Using Science to Reduce the Psychological Suffering of Children in War
Jan. 10, 2022
In fact, using science to dramatically reshape humanitarian aid has been driving Jordans’ work from the beginning. As Director of Research and Development at War Child, as well as an experienced child psychologist, he first entered the sector in 1999 in Nepal, where he founded TPO Nepal. Here he harnessed the power of research to develop and evaluate interventions designed to improve the mental health of people living amidst poverty and adversity. That’s also where he first crossed paths with the Institute of Psychiatry, Psychology & Neuroscience at King’s College London. Some 23 years later - with the number of children living in active war zones at record high - his work has never been more important.
You’ve dedicated your career to improving the mental health of children. Why?
“The global mental health crisis - particularly among young people - is real and escalating. Yet, currently, less than 1% of total developmental assistance for healthcare goes towards mental health and psychosocial support.
My question is: how can we provide for basic needs such as food and water while also reducing the psychological suffering of children in war zones?
A comprehensive system of care - consisting of a set of evidence-based interventions - needs to be provided, and that’s what the work of my colleagues and I sets out to do.”
And why science? Surely, children in war zones don’t have time to wait?
“It all comes back to that basic question: how do we know we’re doing good? By evaluating our interventions and drawing upon a strong base of evidence to prove these interventions work, we’re holding ourselves up to the highest standards. And we owe that to the children we support.
To answer your question - yes, many children in war zones need immediate psychological support - most don’t receive anything at all. But we do need to ensure that we get it right.”
Sounds like humanitarian aid 2.0. Is this an accurate description?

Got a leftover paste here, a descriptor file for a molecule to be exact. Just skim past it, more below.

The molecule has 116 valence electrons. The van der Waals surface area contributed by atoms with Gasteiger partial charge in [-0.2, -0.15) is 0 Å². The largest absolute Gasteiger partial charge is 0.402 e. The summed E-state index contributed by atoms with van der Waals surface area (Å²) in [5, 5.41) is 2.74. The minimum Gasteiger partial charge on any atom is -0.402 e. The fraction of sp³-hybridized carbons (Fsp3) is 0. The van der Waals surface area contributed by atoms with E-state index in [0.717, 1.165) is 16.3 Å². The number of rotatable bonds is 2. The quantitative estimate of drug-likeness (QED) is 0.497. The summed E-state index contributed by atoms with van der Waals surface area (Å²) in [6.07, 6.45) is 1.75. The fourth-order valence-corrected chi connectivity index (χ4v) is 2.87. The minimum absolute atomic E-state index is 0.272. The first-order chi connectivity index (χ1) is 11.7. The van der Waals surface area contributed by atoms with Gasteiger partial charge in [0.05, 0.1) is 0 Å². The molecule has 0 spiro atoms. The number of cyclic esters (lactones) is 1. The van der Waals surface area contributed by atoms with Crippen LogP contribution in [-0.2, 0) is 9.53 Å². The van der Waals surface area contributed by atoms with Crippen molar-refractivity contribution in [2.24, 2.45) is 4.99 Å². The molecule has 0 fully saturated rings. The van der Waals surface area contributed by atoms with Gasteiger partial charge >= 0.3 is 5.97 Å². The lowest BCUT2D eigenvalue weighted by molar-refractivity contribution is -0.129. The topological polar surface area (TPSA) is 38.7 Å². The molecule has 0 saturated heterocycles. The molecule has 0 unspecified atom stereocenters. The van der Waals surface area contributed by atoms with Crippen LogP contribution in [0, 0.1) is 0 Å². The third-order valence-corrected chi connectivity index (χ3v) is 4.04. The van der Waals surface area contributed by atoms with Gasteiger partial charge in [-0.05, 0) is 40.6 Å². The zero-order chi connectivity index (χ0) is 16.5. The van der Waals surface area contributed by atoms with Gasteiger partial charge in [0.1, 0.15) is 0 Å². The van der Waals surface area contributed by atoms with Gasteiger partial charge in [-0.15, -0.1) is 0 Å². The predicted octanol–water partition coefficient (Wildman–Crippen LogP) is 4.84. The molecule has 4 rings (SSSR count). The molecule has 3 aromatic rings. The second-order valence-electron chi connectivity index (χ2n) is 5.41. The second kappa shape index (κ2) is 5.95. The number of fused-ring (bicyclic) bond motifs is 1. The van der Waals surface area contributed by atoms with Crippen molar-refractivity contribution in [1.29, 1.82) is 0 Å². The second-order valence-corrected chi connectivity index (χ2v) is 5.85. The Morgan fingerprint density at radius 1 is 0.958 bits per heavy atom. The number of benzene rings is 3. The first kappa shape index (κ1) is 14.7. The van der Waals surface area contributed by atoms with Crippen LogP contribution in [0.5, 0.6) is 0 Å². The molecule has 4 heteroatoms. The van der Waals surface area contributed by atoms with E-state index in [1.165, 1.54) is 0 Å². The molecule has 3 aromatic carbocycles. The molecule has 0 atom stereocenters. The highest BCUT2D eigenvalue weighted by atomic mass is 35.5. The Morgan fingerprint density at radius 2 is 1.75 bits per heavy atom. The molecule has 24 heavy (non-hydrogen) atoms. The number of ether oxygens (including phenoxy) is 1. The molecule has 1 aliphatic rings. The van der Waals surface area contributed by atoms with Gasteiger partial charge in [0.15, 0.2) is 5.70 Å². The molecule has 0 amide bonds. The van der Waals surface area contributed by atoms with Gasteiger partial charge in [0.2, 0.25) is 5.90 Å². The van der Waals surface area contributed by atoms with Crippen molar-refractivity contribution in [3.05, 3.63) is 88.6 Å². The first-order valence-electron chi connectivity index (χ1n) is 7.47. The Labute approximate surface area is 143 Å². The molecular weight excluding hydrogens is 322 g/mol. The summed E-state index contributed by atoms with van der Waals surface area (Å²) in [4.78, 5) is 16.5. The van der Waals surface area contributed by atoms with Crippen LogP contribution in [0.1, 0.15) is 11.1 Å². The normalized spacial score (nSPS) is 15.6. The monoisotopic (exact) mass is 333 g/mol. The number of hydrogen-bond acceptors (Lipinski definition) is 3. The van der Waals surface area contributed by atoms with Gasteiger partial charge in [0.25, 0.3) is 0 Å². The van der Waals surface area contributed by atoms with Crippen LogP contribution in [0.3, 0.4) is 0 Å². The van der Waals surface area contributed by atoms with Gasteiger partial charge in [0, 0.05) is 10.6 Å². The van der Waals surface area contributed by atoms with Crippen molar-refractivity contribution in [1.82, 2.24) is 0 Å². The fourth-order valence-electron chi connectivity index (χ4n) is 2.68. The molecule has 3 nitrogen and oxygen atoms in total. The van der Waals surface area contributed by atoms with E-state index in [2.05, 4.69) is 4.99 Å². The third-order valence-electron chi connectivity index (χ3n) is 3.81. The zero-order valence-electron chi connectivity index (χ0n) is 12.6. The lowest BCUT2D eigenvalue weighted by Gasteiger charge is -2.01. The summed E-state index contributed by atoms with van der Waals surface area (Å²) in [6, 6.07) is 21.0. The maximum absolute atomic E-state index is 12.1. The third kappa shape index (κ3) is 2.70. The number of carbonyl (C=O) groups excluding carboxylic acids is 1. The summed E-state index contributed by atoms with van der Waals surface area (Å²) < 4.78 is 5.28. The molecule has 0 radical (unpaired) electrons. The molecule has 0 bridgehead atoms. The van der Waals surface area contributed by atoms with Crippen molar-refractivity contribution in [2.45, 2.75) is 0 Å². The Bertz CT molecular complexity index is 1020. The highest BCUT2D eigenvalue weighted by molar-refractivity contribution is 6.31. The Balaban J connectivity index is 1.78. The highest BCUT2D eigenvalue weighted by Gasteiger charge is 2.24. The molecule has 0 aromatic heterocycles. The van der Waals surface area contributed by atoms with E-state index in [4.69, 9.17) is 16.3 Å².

“I’m going to be humble on that one. I think it is a relatively new approach to humanitarian aid - and one that I believe in. However, there’s a large contingent of humanitarian workers who will argue that we don’t have time to invest in research.
My argument is that we need to know what works, how it works and how we can implement it effectively at scale while maintaining quality. Of course, that does not mean organisations such as War Child should sit and wait for the evidence to trickle in. But it does provide opportunities for optimizing and increasing the support that is being offered to children, their caregivers and their communities. By working together, we can reach more children in more places with tried and tested support - even with very limited resources.”
You mentioned that less than 1% of all humanitarian healthcare funding goes towards psychosocial support. Doesn’t it feel like you’re constantly hitting a brick wall?
“If you look at where mental health and psychosocial support stands globally today, in comparison to 20 years ago, it’s phenomenally different. It’s on the humanitarian and development agenda and is being considered in government policy. Methods that are developed in low-income countries are now being taken up and tested, even in high-income settings such as New York City in order to tackle month-long waiting lists.
What’s more - and the COVID-19 pandemic warrants a mention here - the taboo around mental health is fading. For the first time in history, people all over the world can relate.
I agree with you, it hasn’t translated into huge changes - in terms of the funding available for mental health services worldwide; especially in low resource settings - but there’s definitely a movement.”